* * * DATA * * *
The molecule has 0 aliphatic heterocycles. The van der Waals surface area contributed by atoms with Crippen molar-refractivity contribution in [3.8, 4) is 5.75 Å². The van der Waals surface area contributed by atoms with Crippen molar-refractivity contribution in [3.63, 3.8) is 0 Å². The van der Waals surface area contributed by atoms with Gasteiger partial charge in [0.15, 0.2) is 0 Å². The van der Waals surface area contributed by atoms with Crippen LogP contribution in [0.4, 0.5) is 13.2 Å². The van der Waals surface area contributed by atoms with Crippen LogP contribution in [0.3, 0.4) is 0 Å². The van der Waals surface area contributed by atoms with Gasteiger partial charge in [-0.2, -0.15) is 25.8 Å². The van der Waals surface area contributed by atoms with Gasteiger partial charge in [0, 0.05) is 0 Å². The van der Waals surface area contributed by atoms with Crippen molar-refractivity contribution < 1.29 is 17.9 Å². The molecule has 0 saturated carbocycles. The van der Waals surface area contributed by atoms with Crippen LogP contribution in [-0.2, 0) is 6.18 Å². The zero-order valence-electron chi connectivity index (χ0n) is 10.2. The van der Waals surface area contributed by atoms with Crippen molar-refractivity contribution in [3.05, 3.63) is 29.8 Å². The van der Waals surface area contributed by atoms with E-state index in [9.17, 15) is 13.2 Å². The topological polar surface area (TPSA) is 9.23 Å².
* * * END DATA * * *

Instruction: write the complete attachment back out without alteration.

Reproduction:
The molecule has 0 aliphatic heterocycles. The van der Waals surface area contributed by atoms with Crippen molar-refractivity contribution in [3.8, 4) is 5.75 Å². The van der Waals surface area contributed by atoms with Crippen molar-refractivity contribution in [3.63, 3.8) is 0 Å². The van der Waals surface area contributed by atoms with Gasteiger partial charge in [0.15, 0.2) is 0 Å². The van der Waals surface area contributed by atoms with Crippen LogP contribution in [0.4, 0.5) is 13.2 Å². The van der Waals surface area contributed by atoms with Crippen LogP contribution in [0.3, 0.4) is 0 Å². The van der Waals surface area contributed by atoms with Gasteiger partial charge in [-0.2, -0.15) is 25.8 Å². The van der Waals surface area contributed by atoms with Gasteiger partial charge in [0, 0.05) is 0 Å². The van der Waals surface area contributed by atoms with Crippen molar-refractivity contribution < 1.29 is 17.9 Å². The molecule has 0 saturated carbocycles. The van der Waals surface area contributed by atoms with Crippen LogP contribution in [-0.2, 0) is 6.18 Å². The zero-order valence-electron chi connectivity index (χ0n) is 10.2. The van der Waals surface area contributed by atoms with Crippen molar-refractivity contribution in [3.05, 3.63) is 29.8 Å². The van der Waals surface area contributed by atoms with E-state index in [9.17, 15) is 13.2 Å². The topological polar surface area (TPSA) is 9.23 Å².